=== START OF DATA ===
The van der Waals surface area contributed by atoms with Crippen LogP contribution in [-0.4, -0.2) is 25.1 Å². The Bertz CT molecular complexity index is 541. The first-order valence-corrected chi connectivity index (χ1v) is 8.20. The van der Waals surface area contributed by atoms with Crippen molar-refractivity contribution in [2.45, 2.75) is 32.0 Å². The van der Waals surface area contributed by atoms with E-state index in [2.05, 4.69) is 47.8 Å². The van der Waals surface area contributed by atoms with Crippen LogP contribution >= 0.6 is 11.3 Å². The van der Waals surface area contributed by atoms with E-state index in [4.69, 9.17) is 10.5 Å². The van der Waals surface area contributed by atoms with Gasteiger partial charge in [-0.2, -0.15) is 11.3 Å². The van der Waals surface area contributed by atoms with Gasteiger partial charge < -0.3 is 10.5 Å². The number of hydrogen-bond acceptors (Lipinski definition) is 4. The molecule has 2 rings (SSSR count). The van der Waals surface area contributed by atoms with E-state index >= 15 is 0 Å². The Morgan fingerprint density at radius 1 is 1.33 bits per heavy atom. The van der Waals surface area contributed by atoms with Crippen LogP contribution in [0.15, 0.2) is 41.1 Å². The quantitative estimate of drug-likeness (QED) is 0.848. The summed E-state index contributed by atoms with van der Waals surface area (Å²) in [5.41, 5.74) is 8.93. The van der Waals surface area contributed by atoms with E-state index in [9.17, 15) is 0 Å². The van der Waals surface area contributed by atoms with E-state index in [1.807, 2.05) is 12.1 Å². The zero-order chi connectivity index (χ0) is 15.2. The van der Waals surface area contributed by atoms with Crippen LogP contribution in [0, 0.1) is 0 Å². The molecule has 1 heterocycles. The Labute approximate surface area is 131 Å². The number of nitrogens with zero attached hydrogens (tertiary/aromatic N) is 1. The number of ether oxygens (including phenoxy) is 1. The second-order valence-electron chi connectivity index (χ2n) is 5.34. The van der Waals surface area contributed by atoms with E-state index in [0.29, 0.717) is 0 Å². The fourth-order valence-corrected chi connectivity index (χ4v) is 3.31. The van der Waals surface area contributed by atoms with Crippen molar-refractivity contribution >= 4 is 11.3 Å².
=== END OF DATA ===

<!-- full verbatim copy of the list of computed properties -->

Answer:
The van der Waals surface area contributed by atoms with Crippen LogP contribution in [-0.4, -0.2) is 25.1 Å². The Bertz CT molecular complexity index is 541. The first-order valence-corrected chi connectivity index (χ1v) is 8.20. The van der Waals surface area contributed by atoms with Crippen molar-refractivity contribution in [2.45, 2.75) is 32.0 Å². The van der Waals surface area contributed by atoms with E-state index in [2.05, 4.69) is 47.8 Å². The van der Waals surface area contributed by atoms with Crippen LogP contribution >= 0.6 is 11.3 Å². The van der Waals surface area contributed by atoms with E-state index in [4.69, 9.17) is 10.5 Å². The van der Waals surface area contributed by atoms with Gasteiger partial charge in [-0.2, -0.15) is 11.3 Å². The van der Waals surface area contributed by atoms with Gasteiger partial charge < -0.3 is 10.5 Å². The number of hydrogen-bond acceptors (Lipinski definition) is 4. The molecule has 2 rings (SSSR count). The van der Waals surface area contributed by atoms with E-state index >= 15 is 0 Å². The Morgan fingerprint density at radius 1 is 1.33 bits per heavy atom. The van der Waals surface area contributed by atoms with Crippen LogP contribution in [0.15, 0.2) is 41.1 Å². The quantitative estimate of drug-likeness (QED) is 0.848. The summed E-state index contributed by atoms with van der Waals surface area (Å²) in [5.41, 5.74) is 8.93. The van der Waals surface area contributed by atoms with E-state index in [9.17, 15) is 0 Å². The van der Waals surface area contributed by atoms with E-state index in [1.807, 2.05) is 12.1 Å². The zero-order chi connectivity index (χ0) is 15.2. The van der Waals surface area contributed by atoms with Crippen LogP contribution in [0, 0.1) is 0 Å². The molecule has 1 heterocycles. The Labute approximate surface area is 131 Å². The number of nitrogens with zero attached hydrogens (tertiary/aromatic N) is 1. The number of ether oxygens (including phenoxy) is 1. The second-order valence-electron chi connectivity index (χ2n) is 5.34. The van der Waals surface area contributed by atoms with E-state index in [0.29, 0.717) is 0 Å². The fourth-order valence-corrected chi connectivity index (χ4v) is 3.31. The van der Waals surface area contributed by atoms with Crippen molar-refractivity contribution >= 4 is 11.3 Å².